Welcome to Just Old Flies

Welcome to 'just old flies,' a section of methods and flies that used-to-be. These flies were tied with the only materials available. Long before the advent of 'modern' tying materials, they were created and improved upon at a far slower pace than todays modern counterparts; limited by materials available and the tiers imagination.

Once long gone, there existed a 'fraternity' of anglers who felt an obligation to use only the 'standard' patterns of the day. We hope to bring a bit of nostalgia to these pages and to you. And sometimes what you find here will not always be about fishing. Perhaps you will enjoy them. Perhaps you will fish the flies. Perhaps?

The Ondawa

By Eric Austin, Ohio

The name of this fly comes from the Mohican name for the Battenkill River, Vermont's legendary trout stream. If you buy Orvis equipment, you might have at some point bought one of their "Battenkill" reels. I know I've got two of them. The river has considerable significance to the Orvis company today, and the company is waging a campaign to save this troubled water. The river also meant a great deal to Mary Orvis Marbury in the late 1800s, as the fledgling company was getting its start. Here's what she has to say in Favorite Flies and their Histories:

"The Ondawa is a bass fly, to which has been given an old Indian name belonging to a little river in a valley of the Green Mountains. It is an ideal trout stream which can be waded or fished from a boat. It winds and doubles upon itself in never-ending curves. Numberless mountain streams swell its waters, and contribute the fingerlings to grow to vigorous trout in cool, fern-shaded pools. The river gradually widens and deepens until it joins the Hudson near Schuylersville, so famous in Revolutionary times.

Many anglers who read these lines will remember restful, dreamlike hours spent drifting down the Ondawa. "Hard's ripples," "the pent bridge," and other pools dear to memory, will once more glimmer and beckon. They will remember, too, the quiet smoke after luncheon, while resting under the shade of the meadow elms, where eyes could wander from mountain to mountain that circle and guard the quiet valley. Later came the ride home, the cool night air fanning our faces, and bringing to us the odor of the willows, balm-o'-Gilead, and roadside mint; then the welcoming lights, greetings, supper, and a rehearsal of the day's doings.

A little girl of thirteen, who was permitted to go on one of these fishing-trips, in her delight wrote the following verses to:

The Lovely Ondawa

Down on the river,
The sunshiny river,
Down midst the eddies
And deep limpid pools,
There's where my heart lies,
There's where the trout rise:
I think that's the place
To go fishing, don't you?

As we float down the river,
The sunshiny river,
By willows and alders
That droop as we pass,
The fish are a-flashing,
The streamlet is dashing;
I think that's the place
To go fishing, don't you?

We reach the red bridge,
Find the horses in waiting;
We all hurry in,
And are off with a rush
Up the long road,
With the fireflies flashing:
I think that's the place
To go fishing, don't you?"

Beautiful passages from Mary Orvis Marbury such as the previous one adorn "Favorite Flies" throughout, making it one of the great and timeless books in our fly fishing literature. Here's the recipe for the Ondawa:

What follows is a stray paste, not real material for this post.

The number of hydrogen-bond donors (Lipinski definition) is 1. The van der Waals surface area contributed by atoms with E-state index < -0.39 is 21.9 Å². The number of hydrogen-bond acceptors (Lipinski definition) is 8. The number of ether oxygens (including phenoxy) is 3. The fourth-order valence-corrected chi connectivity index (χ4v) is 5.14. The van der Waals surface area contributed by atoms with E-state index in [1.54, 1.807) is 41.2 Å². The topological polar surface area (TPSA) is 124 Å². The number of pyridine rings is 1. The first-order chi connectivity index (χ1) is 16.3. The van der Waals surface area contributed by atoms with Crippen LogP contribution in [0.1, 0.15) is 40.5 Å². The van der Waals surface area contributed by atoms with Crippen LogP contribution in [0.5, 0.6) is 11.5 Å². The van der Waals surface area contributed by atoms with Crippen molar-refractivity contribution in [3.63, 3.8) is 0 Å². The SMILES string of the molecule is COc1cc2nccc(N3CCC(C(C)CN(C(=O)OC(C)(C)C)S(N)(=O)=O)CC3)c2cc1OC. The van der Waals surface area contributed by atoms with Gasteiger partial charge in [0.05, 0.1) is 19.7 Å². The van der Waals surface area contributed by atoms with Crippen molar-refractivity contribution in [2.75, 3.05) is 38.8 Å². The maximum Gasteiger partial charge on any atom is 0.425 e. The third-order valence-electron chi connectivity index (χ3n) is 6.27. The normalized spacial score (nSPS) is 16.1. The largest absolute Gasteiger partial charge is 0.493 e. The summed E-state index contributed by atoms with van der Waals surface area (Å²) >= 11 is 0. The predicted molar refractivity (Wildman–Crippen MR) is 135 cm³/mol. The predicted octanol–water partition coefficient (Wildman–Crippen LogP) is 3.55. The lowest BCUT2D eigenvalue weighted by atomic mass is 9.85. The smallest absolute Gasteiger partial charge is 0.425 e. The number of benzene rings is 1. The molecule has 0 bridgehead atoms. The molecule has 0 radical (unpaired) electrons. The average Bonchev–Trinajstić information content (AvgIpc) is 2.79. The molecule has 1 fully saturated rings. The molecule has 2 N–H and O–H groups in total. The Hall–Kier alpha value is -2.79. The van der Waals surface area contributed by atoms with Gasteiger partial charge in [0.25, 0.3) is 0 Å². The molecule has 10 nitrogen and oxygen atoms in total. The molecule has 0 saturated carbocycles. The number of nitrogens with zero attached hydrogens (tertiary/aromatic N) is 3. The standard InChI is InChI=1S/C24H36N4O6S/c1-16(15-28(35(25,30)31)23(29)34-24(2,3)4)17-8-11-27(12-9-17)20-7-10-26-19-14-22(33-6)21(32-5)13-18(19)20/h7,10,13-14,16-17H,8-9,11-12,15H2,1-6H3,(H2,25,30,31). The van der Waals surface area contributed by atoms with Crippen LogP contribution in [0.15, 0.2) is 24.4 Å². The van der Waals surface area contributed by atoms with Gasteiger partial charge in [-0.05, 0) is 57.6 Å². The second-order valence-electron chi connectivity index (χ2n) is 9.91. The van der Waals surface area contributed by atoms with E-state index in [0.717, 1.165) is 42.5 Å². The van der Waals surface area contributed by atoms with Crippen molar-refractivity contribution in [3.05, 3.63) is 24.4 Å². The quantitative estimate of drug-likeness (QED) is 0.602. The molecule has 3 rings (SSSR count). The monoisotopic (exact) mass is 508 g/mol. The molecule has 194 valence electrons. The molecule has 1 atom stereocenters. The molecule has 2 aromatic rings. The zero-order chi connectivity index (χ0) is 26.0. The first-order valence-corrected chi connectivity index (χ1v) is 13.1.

The Onadawa:

    Wing: Ruddy pheasant-cock body feather.

    Hackle: Brown.

    Body: Orange chenille 1/2 fore, green 1/2 aft, gold rid aft, gold tip.

    Tail: Black fibers.

Credits: Favorite Flies and their Histories by Mary Orvis Marbury; Flies by J. Edson Leonard; Vermont Soils with Names of American Indian Origin by USDA's Natural Resources Conservation Service of Colchester, Vermont.

About Eric:

I started fly fishing as a teen in and around my hometown of Plattsburgh, New York, primarily on the Saranac River. I started tying flies almost immediately and spent hours with library books written by Ray Bergman, Art Lee, and A. J. McClane. Almost from the beginning I liked tying just as much as I liked fishing and spent considerable time at the vise creating hideous monstrosities that somehow caught fish anyway. Then one day I came upon a group of flies that had been put out at a local drug store that had been tied by Francis Betters of Wilmington, N.Y. My life changed that day and so did my flies, dramatically. Even though I never met Fran back then, I've always considered him to be one of my biggest influences.

I had a career in music for twenty years or so and didn't fish much, though I did fish at times. The band I was with had its fifteen seconds of fame when we were asked to be in John Mellencamp's movie "Falling From Grace." I am the keyboard player on the right in the country club scene in the middle of the movie. Don't blink. It's on HBO all the time. We got to meet big Hollywood stars and record in John's studio. It was a blast.

So how did I wind up contributing to the Just Old Flies column on FAOL? I'm not sure, it was something that I simply wanted very badly to do, and they let me. Many of the old flies take me back to the Adirondacs and my youth, and I guess I get to relive some of it through the column. I've spent many happy hours fishing and tying over the years, and tying these flies brings back memories of great days on the water, and intense hours spent looking at the flies in the fly plates in the old books and trying to get my flies to look like them. And now, here I am, still doing that to this day. ~ EA

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